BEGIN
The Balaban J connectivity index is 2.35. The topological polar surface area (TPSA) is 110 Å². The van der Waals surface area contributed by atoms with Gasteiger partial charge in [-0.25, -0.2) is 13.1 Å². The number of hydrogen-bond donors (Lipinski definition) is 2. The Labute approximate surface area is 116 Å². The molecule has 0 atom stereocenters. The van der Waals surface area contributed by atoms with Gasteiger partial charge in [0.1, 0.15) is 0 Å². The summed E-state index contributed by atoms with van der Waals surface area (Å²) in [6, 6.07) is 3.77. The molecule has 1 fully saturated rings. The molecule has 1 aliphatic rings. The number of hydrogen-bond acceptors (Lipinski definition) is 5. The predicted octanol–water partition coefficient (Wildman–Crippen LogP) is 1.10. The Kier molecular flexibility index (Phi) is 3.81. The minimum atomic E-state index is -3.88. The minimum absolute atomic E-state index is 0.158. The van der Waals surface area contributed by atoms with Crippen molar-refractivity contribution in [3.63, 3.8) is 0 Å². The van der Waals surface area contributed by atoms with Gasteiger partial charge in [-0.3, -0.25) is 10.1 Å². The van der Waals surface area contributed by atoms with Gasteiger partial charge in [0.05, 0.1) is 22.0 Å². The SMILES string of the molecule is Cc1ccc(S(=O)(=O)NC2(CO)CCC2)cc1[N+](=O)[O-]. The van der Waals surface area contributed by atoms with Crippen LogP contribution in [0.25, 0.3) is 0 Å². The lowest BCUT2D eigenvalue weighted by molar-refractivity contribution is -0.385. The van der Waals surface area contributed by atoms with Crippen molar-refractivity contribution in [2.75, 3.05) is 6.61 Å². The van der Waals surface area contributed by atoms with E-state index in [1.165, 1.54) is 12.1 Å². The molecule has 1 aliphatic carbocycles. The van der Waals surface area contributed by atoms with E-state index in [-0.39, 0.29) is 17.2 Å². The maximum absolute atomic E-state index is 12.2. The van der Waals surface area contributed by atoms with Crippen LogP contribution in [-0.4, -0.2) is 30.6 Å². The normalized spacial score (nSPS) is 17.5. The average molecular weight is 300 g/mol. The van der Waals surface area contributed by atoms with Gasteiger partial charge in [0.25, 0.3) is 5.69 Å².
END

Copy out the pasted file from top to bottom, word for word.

The Balaban J connectivity index is 2.35. The topological polar surface area (TPSA) is 110 Å². The van der Waals surface area contributed by atoms with Gasteiger partial charge in [-0.25, -0.2) is 13.1 Å². The number of hydrogen-bond donors (Lipinski definition) is 2. The Labute approximate surface area is 116 Å². The molecule has 0 atom stereocenters. The van der Waals surface area contributed by atoms with Gasteiger partial charge in [0.1, 0.15) is 0 Å². The summed E-state index contributed by atoms with van der Waals surface area (Å²) in [6, 6.07) is 3.77. The molecule has 1 fully saturated rings. The molecule has 1 aliphatic rings. The number of hydrogen-bond acceptors (Lipinski definition) is 5. The predicted octanol–water partition coefficient (Wildman–Crippen LogP) is 1.10. The Kier molecular flexibility index (Phi) is 3.81. The minimum atomic E-state index is -3.88. The minimum absolute atomic E-state index is 0.158. The van der Waals surface area contributed by atoms with Crippen molar-refractivity contribution in [3.63, 3.8) is 0 Å². The van der Waals surface area contributed by atoms with Gasteiger partial charge in [-0.3, -0.25) is 10.1 Å². The van der Waals surface area contributed by atoms with Gasteiger partial charge in [0.05, 0.1) is 22.0 Å². The SMILES string of the molecule is Cc1ccc(S(=O)(=O)NC2(CO)CCC2)cc1[N+](=O)[O-]. The van der Waals surface area contributed by atoms with Crippen LogP contribution in [0.25, 0.3) is 0 Å². The lowest BCUT2D eigenvalue weighted by molar-refractivity contribution is -0.385. The van der Waals surface area contributed by atoms with Crippen molar-refractivity contribution in [2.75, 3.05) is 6.61 Å². The van der Waals surface area contributed by atoms with E-state index in [1.165, 1.54) is 12.1 Å². The molecule has 1 aliphatic carbocycles. The van der Waals surface area contributed by atoms with E-state index in [-0.39, 0.29) is 17.2 Å². The maximum absolute atomic E-state index is 12.2. The van der Waals surface area contributed by atoms with Crippen LogP contribution in [-0.4, -0.2) is 30.6 Å². The normalized spacial score (nSPS) is 17.5. The average molecular weight is 300 g/mol. The van der Waals surface area contributed by atoms with Gasteiger partial charge in [0.25, 0.3) is 5.69 Å².